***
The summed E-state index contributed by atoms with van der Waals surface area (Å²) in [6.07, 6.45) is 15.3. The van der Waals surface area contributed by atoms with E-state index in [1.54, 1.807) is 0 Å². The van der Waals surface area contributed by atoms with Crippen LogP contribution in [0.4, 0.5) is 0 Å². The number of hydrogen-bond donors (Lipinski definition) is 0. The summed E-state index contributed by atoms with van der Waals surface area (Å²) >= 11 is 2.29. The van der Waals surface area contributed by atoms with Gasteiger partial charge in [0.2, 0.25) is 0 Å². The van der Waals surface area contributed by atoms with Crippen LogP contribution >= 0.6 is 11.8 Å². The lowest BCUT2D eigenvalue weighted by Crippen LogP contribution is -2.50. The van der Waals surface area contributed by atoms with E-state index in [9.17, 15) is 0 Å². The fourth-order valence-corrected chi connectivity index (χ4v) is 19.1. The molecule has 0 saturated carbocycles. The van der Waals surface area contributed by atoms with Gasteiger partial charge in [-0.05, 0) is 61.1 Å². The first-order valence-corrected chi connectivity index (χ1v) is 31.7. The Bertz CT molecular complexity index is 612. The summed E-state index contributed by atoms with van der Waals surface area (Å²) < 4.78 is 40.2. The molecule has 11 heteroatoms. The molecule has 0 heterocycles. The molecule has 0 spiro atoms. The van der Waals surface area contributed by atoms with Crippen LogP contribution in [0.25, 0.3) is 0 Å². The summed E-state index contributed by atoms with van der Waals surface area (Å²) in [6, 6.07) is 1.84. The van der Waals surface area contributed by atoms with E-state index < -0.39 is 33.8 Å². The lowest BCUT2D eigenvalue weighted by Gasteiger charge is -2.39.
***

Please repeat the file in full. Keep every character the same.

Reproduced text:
The summed E-state index contributed by atoms with van der Waals surface area (Å²) in [6.07, 6.45) is 15.3. The van der Waals surface area contributed by atoms with E-state index in [1.54, 1.807) is 0 Å². The van der Waals surface area contributed by atoms with Crippen LogP contribution in [0.4, 0.5) is 0 Å². The number of hydrogen-bond donors (Lipinski definition) is 0. The summed E-state index contributed by atoms with van der Waals surface area (Å²) >= 11 is 2.29. The van der Waals surface area contributed by atoms with Gasteiger partial charge in [0.2, 0.25) is 0 Å². The van der Waals surface area contributed by atoms with Crippen LogP contribution >= 0.6 is 11.8 Å². The lowest BCUT2D eigenvalue weighted by Crippen LogP contribution is -2.50. The van der Waals surface area contributed by atoms with E-state index in [9.17, 15) is 0 Å². The fourth-order valence-corrected chi connectivity index (χ4v) is 19.1. The molecule has 0 saturated carbocycles. The van der Waals surface area contributed by atoms with Gasteiger partial charge in [-0.05, 0) is 61.1 Å². The first-order valence-corrected chi connectivity index (χ1v) is 31.7. The Bertz CT molecular complexity index is 612. The summed E-state index contributed by atoms with van der Waals surface area (Å²) < 4.78 is 40.2. The molecule has 11 heteroatoms. The molecule has 0 heterocycles. The molecule has 0 spiro atoms. The van der Waals surface area contributed by atoms with Crippen LogP contribution in [0.25, 0.3) is 0 Å². The summed E-state index contributed by atoms with van der Waals surface area (Å²) in [6, 6.07) is 1.84. The van der Waals surface area contributed by atoms with E-state index < -0.39 is 33.8 Å². The lowest BCUT2D eigenvalue weighted by Gasteiger charge is -2.39.